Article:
Maybe she had a point


I used to know a doctor, a GP to be exact, who when presented with a patient saying "doctor, it hurts when I do x" would respond "well, don't do x then". Now, this was not the sum total of clinical practice but it it seemed to be a frustratingly large piece of her soft tissue/joint injury management.

Now, for years, whenever this bubbled to the surface of my mind I would dismiss it with still fresh frustration. As is my wont, I have re-evaluated in recent times, especially during and after the recent POSE running clinic with @PoseRunning (have a look at Naeem's Twitter feed or website at www.runningengineer.com).

My motivation for attending was down to the lack of enjoyment I derive from running, knowing that it can be a bit of a blindspot for me and a thought that there must be a better way of doing it. Couple that with a curiosity and a knowledge that seeing other coaches in action is never a waste of a coach's time and your have the picture.

The assumptions in POSE are that running should not hurt [no dissent so far]; that the cure to running related pain is not to guts through it believing that it is an inevitable part of the natural order [D'oh!]; nor is it to quit or to correct biomechanical and postural issues through ever more elaborately constructed shoes or orthotics throwing us into weirder movement patterns or at a bare minimum facilitating the odd patterns we already have (which are the ones that brought us to this point in the first place). Whoa, back up a bit! So you are saying that running is not a bad exercise, bad technique makes a bad exercise? That's crazy talk and you would never hear me saying that to someb... oh, hang on.

So to me, the POSE method represents a coaching method for instructing good technique. In common with many sporting methodologies it is associated with increased performance and reduced risk of injury. I am not going to evaluate those claims here but I will say that Naeem comes across as a very good coach with a depth of subject knowledge, diagnostic ability and a variety of communication styles/patterns to hit as many different students as possible. Apart from the coaching love in, where am I going with this?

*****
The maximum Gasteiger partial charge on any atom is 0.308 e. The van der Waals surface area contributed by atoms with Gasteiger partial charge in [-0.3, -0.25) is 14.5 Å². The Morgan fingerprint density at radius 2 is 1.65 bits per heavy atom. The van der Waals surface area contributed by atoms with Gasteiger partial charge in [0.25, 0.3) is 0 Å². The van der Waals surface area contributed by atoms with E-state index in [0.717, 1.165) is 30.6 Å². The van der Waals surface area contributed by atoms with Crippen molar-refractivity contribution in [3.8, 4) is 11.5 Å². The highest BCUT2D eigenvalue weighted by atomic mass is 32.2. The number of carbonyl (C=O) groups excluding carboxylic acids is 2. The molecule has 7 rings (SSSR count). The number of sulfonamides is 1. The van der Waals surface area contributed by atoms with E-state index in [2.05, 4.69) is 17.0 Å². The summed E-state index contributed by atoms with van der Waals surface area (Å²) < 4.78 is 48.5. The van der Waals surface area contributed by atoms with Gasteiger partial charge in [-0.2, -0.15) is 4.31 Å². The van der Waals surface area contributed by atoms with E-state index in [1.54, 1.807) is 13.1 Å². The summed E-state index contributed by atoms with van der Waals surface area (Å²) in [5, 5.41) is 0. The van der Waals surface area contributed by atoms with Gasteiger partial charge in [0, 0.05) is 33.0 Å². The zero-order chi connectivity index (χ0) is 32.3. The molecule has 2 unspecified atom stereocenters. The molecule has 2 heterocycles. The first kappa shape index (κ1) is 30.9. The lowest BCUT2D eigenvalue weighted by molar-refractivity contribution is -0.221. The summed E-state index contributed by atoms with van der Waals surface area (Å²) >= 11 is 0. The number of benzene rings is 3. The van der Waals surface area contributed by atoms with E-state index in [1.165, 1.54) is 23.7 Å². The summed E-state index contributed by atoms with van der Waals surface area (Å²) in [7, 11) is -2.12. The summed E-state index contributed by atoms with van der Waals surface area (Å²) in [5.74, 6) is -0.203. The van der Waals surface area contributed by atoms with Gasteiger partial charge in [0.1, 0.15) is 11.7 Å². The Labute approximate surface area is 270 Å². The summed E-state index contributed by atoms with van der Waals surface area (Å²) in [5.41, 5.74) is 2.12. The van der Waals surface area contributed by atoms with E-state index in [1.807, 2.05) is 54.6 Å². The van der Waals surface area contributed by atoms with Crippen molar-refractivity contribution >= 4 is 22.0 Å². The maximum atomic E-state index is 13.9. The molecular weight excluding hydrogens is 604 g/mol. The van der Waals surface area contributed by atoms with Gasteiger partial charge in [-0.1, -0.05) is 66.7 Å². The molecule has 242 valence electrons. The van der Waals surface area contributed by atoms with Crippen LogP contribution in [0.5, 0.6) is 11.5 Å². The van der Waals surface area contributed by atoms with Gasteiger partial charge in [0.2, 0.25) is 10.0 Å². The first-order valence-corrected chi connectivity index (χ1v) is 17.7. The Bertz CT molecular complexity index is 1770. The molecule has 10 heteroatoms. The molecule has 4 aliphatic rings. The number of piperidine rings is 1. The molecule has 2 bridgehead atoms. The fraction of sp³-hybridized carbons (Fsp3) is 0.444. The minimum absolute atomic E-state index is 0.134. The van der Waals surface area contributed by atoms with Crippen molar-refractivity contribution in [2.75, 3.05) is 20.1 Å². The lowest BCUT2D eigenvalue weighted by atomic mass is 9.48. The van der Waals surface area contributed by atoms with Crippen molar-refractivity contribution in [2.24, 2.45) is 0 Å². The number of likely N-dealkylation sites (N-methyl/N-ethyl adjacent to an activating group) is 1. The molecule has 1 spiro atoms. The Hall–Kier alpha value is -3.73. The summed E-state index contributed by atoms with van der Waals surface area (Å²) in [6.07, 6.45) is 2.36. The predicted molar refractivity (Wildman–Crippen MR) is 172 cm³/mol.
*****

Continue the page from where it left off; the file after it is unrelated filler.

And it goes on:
Well, if you have worked with me or read much of my writing before you will know I take a dim view of anybody claiming that their way is the only way BUT that I am a big fan of building an array of techniques to help your performance. So, again, where am I going with this? 

One of the illuminating, and really useful features of the day was the self-diagnostic information. If you get a pain in x then you are doing a (or b or c) and should be working on d, e and f to correct it.

Problem  - cause - solution by addressing the cause. 

Answers via addressing the root, not by stacking adaptations on top of issues. And that, for me, is the genius. I admit, it confirms what I believe to be the prime function of a coach, trainer, engineer or medic (no value implied or intended by the order of that list, they are examples!).

So the doctor was not just being cantankerous, just missing an element. It hurts when I do x. Don't do x then, do y to get back to normal and z to increase the chances of it not happening again.

And remember - skills need practice and the, at least occasional, watchful eye of an objective third party so you can receive feedback and progress rather than just coping and thinking that you are doing alright. You may be but it is really hard to assess your own progress (if for no other reason than we all do what we think is right - if we did not think it was right we would probably be doing something about it).

Food for thought?

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